Wednesday, November 1, 2023

La Llorona and Malinche, two connected tales for Day of the Dead

I closed Monstrum on 'The Golden Age of Movie Monsters' for Halloween with a program note.
That's it for Halloween, but spooky season continues for one more day with Day of the Dead. I'm feeling like continuing with Monstrum's examination of Mexican monsters. Stay tuned to see if I follow through with that thought.
I am, although I found only one uniquely Mexican monster among the many that Monstrum has examined, The Legend of La Llorona.*

The legend of La Llorona, the “weeping woman,” has terrified generations. This female ghost wanders in the darkness, crying as she searches for her children--the children she murdered. Some even say that she will capture other kids in her desperation. How could a murderous mother become such a cultural symbol?

In this episode, Dr. Zarka traces the history of La Llorona back hundreds of years, showing how her story represents the social history of greater Mexico from Aztec religion to the Spanish Conquistadors.
A special thank you to my students at Mesa Community College for sharing their La Llorona stories, and to Arizona State University’s Dr. Marivel Danielson for her expertise in Chicana/Latina literature.
Connecting La Llorona to Mexico's colonial history in general and Malinche in particular is an angle I hadn't encountered before, serving as an example of why I enjoy Dr. Zarka's videos. For more about Malinche and her role in the conquest of Mexico, watch NativLang's How Interpreters Helped Topple the Aztec Empire.

Travel to old Mexico. Uncover the linguistics behind the legend of La Malinche and the conquest of Montezuma's Aztecs!
This video tells the history of the translators involved in major early events of the Spanish conquest of Mexico. See how Classical Nahuatl, Chontal Maya, Spanish and Montezuma's flowery Aztec poetry all contributed to political decisions that led to the fall of the Aztecs.
NativLang is my favorite language channel on YouTube and I've watched all of the videos on it, so I'm surprised I've never shared any of them here in more than a dozen years. I'm glad to finally have the opportunity.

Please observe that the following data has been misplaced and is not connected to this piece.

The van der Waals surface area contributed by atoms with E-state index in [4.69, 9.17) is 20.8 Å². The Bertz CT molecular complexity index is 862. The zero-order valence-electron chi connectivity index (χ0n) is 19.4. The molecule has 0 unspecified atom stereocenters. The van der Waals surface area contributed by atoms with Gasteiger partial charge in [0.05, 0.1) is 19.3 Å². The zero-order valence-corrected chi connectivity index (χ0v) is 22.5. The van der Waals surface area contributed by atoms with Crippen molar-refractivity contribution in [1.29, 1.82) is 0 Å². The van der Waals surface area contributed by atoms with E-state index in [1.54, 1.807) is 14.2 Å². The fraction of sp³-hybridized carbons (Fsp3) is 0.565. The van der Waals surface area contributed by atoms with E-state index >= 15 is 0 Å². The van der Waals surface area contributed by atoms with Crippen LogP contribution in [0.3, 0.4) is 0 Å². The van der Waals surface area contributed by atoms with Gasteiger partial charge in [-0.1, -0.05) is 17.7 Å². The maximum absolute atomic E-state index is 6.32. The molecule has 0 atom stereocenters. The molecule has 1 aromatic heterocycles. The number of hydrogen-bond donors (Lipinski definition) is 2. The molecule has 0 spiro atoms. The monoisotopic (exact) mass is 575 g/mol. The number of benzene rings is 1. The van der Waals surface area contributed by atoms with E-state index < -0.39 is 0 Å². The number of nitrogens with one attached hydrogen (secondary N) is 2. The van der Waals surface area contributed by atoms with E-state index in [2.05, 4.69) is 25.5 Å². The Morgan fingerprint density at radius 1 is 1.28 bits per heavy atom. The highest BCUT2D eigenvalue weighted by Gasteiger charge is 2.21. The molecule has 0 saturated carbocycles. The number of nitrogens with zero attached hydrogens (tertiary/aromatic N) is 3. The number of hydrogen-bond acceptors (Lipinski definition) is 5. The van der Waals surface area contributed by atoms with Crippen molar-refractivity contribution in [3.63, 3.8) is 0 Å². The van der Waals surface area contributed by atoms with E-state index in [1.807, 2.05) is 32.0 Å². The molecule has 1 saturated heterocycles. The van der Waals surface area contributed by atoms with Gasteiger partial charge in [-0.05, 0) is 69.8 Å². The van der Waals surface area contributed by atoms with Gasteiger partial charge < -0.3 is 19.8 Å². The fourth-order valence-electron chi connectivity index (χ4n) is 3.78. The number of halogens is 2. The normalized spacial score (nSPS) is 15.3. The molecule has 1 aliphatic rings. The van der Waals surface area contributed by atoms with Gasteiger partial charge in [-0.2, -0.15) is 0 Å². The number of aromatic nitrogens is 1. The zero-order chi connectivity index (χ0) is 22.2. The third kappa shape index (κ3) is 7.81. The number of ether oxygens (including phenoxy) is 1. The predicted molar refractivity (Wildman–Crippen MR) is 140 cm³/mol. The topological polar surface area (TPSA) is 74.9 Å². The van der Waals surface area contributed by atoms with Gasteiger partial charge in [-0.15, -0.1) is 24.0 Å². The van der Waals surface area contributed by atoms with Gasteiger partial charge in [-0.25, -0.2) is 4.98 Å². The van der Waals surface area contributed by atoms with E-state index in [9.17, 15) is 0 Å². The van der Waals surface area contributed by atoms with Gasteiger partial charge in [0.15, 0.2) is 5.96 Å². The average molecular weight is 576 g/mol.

I close with a drink recipe, La Llorona Drink Recipe -, created for Day of the Dead.

La Llorona is a traditional story in [Hispanic] culture, told around Dia de los Muertos. Our drink contains tequila, blue curacao, fresh lemon and lime, orange bitters, and lime Jarritos. This drink was suggested by our viewer Erica Vela, right outta the 916.

The Legend of the Weeping Woman, or La Llorona, started about 500 years ago. Many people feel it has its roots in history (Ferdinand Cortes and his mistress). The traditional story: A village girl named Maria is the most beautiful girl in her village, but she wants not just any scrub from her village, she wants a wealthy muthafukka who is handsome and has it going on. Eventually she meets a wealthy ranchero, the son of a prestigious rancher with inheritance in his future. This cat is a steady rollin' kind of man. He likes the lonesome prairie, and he's a rambler. He does marry Maria, and has two kids, but eventually, his heart calls him back to the ranchero life. He spends longer and longer amounts of time out on the plains. When he does come home, he dotes on the children, but ignores Maria.

She's getting fed up with this guy's bullsh*t. Turns out his parents don't even know he's married to her, and they want him to marry someone from his social stratus, a lady with aristocracy behind her name.

So, next time her husband is rolling through town, she sees him with some other B*TCH riding next to him on his carriage. Maria is PISSED. She grabs her two children and drowns them in the river. When she finally comes to her senses, she realizes what she's done, and commits suicide by drowning herself in the same river.

When Maria goes to heaven, the guardian of the pearly gates asks her where her children are. They're on to her game up there. She is banished back to Earth; she cannot enter heaven without her kids.

La Llorona is said to appear near rivers or bodies of water, looking for children she can abduct, so that she may enter heaven. This story is seen as sort of a cautionary tale not only for kids to stay close to home and not wander off, but also to young women who look to be gold-diggers, because in the end they get played out.

Muddle :
2 oz tequila
Half a lime
Half a lemon
0.5 oz blue curacao
Dash orange bitters
Top with Jarritos limon soda
Lime wedge
Lemon wedge
So ends spooky season. Stay tuned for non-holiday programming tomorrow. In the meantime, drink responsibly.

*Monstrum also has a video about chupacabras, but those are originally Puerto Rican monsters, even though reports of them come from Mexico as well and the Mexican version is different. I'll save that for a future PiƱa Colada Day.

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